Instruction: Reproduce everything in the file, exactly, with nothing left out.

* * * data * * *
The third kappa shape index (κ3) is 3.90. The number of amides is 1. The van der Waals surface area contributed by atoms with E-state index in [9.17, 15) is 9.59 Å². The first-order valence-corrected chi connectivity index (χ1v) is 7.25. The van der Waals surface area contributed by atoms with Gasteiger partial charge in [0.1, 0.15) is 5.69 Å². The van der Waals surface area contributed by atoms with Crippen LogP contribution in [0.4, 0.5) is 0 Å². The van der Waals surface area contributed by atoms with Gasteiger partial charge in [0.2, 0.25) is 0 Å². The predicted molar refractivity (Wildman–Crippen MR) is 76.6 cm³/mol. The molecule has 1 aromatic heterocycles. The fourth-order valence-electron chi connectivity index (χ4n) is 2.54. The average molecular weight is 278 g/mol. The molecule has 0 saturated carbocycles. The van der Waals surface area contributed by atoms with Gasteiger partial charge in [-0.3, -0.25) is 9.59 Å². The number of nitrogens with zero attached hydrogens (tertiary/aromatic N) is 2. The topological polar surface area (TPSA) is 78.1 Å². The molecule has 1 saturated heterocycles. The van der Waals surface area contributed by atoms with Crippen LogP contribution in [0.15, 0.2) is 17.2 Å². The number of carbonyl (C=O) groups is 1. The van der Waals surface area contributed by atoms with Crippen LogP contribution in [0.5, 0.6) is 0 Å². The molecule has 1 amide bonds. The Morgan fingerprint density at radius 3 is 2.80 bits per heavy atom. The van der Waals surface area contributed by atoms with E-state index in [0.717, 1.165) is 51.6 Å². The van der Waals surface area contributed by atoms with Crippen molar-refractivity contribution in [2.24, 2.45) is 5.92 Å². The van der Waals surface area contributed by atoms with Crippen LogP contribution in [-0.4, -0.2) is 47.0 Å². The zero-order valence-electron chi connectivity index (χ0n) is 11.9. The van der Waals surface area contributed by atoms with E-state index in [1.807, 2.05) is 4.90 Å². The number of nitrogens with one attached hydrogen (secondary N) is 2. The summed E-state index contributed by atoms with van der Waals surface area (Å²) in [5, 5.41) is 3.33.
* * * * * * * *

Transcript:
The third kappa shape index (κ3) is 3.90. The number of amides is 1. The van der Waals surface area contributed by atoms with E-state index in [9.17, 15) is 9.59 Å². The first-order valence-corrected chi connectivity index (χ1v) is 7.25. The van der Waals surface area contributed by atoms with Gasteiger partial charge in [0.1, 0.15) is 5.69 Å². The van der Waals surface area contributed by atoms with Crippen LogP contribution in [0.4, 0.5) is 0 Å². The van der Waals surface area contributed by atoms with Gasteiger partial charge in [0.2, 0.25) is 0 Å². The predicted molar refractivity (Wildman–Crippen MR) is 76.6 cm³/mol. The molecule has 1 aromatic heterocycles. The fourth-order valence-electron chi connectivity index (χ4n) is 2.54. The average molecular weight is 278 g/mol. The molecule has 0 saturated carbocycles. The van der Waals surface area contributed by atoms with Gasteiger partial charge in [-0.3, -0.25) is 9.59 Å². The number of nitrogens with zero attached hydrogens (tertiary/aromatic N) is 2. The topological polar surface area (TPSA) is 78.1 Å². The molecule has 1 saturated heterocycles. The van der Waals surface area contributed by atoms with Crippen LogP contribution in [0.15, 0.2) is 17.2 Å². The number of carbonyl (C=O) groups is 1. The van der Waals surface area contributed by atoms with Crippen LogP contribution in [0.5, 0.6) is 0 Å². The molecule has 1 amide bonds. The Morgan fingerprint density at radius 3 is 2.80 bits per heavy atom. The van der Waals surface area contributed by atoms with E-state index in [0.717, 1.165) is 51.6 Å². The van der Waals surface area contributed by atoms with Crippen molar-refractivity contribution in [2.24, 2.45) is 5.92 Å². The van der Waals surface area contributed by atoms with Crippen LogP contribution in [-0.4, -0.2) is 47.0 Å². The zero-order valence-electron chi connectivity index (χ0n) is 11.9. The van der Waals surface area contributed by atoms with E-state index in [1.807, 2.05) is 4.90 Å². The number of nitrogens with one attached hydrogen (secondary N) is 2. The summed E-state index contributed by atoms with van der Waals surface area (Å²) in [5, 5.41) is 3.33.